What is it? Set 510

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I couldn't find the exact same hammer on the web but I'm almost certain that this is correct.
Just posted the answers for this set, still not sure about the saw but I'm confident in the rest of them:
http://55tools.blogspot.com/2013/09/set-510.html#answers
Rob
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Some of those old time people were totally clever. Sadly, our modern generation can't do these things. Kids these days.....
. Christopher A. Young Learn about Jesus www.lds.org .
On 9/13/2013 5:26 PM, Rob H. wrote:

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Stormin Mormon wrote:

Do you think they don't make dead blow mallets with replaceable tips anymore.
https://www.google.com/search?q ήad+blow+mallet+replaceable+tip
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in part:

For 2974 you say in part: "The mason who produced this tool hated to lose mortar when connecting two cinder blocks. Too often the mortar fell into the holes in the block and could not be retrieved. This tool was made to be positioned on top of a block, the mortar was then placed on the block, next the tool was removed, and another cinder block placed on top." Does stopping the mortar falling in weaken the wall significantly? It seems like the mortar that falls in and remains connected to the main mass of mortar will provide some stability to sideways movement, and sticking to the inside of the block also increase strength under tension. (In other words, I think that sloppy work can increase the strength of the wall, perhaps significantly.)
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Not much.
The hollow cavity concrete block is a relatively recent creation in building supplies. By the time it was in common use, there were already in place building regulations requiring poured columns and re-bar for strengthening structures laterally.
In addition, most of the mortar that falls over the edge just falls all the way to the bottom of the column. What remains on the lower block "keys" on the insides when the upper block is mushed down onto it and seated true.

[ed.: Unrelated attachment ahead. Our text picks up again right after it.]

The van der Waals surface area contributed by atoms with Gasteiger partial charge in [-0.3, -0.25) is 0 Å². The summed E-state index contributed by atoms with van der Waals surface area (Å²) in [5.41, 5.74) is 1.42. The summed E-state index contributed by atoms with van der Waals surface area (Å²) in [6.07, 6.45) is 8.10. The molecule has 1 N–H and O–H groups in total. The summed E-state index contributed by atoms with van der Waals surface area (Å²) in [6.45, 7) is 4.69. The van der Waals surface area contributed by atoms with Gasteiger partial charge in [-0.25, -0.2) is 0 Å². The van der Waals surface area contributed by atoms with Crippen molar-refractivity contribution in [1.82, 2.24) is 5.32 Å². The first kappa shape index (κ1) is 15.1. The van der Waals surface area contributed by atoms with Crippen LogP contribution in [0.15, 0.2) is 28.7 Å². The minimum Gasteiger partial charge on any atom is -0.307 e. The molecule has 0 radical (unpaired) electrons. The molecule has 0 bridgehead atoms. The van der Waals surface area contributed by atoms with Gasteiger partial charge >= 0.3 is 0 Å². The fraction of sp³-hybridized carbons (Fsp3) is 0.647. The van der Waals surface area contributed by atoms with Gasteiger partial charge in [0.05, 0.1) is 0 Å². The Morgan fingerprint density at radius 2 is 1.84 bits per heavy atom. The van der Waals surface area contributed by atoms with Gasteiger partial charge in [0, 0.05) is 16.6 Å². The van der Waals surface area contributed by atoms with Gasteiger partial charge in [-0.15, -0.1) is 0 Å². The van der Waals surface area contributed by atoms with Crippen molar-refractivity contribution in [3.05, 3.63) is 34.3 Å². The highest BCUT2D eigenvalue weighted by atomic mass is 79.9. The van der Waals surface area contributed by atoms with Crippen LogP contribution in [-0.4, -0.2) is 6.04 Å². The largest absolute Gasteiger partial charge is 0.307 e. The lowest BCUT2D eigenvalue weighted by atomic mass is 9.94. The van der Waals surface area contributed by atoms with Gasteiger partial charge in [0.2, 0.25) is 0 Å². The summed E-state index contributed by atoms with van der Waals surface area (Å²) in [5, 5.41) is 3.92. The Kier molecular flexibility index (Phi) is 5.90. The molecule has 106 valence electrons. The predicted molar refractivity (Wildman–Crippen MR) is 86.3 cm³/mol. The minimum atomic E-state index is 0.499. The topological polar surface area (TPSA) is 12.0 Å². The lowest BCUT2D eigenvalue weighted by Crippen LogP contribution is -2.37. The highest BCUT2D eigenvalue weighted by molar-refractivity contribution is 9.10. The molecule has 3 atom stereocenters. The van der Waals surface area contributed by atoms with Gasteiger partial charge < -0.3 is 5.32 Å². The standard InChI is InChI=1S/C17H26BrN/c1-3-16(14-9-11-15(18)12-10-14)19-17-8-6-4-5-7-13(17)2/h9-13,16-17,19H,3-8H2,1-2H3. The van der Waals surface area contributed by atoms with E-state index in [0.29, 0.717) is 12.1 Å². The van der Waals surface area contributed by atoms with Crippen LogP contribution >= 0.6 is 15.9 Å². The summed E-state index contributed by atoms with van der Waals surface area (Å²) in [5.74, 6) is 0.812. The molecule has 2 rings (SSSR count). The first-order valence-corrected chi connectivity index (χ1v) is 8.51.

When this fellow invented the aid, he must've not been a very experienced BLOCK mason (may have been a spectacular brick or stone mason), because the block masons I've worked with hardly spill a teaspoonful inside, until the upper block is placed. By then, you've got to take off the shield...
Add to that, that a lot of masons 'butter' the upper block, rather than mounding mortar up on the lower one. It's easier because they can position it at will, rather than having to deal with the position it's in on the wall.
The last really good block mason in north central Florida died a few years back... Ben Fitts... He wasn't even 'technically' a block mason, but a concrete contractor, but he could do magic with block. He was a wonderful OLD black fellow, who at 80 could break a 6-foot man in two with three fingers. He always told his men, "If you do your job, I'll call you 'sir'. If I ever stop calling you 'sir', you're in trouble."
Now, all we have for that work are itinerant crews of very young Mexican men, who work their asses off, but they're not great masons. Haven't seen a plumb, square wall in years...
I've nothing against them; these crews just aren't very good masons. The very best drywall mechanic I ever saw was a 25-year-old Mexican fellow who could do a whole 1200sq.ft. house, hung and first-coat taped in two days; four days to completely finished, and -- ALONE! (and when he was done and it was primed, you couldn't see a joint, anywhere!
Lloyd
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On Thursday, September 12, 2013 3:04:54 AM UTC-5, Rob H. wrote: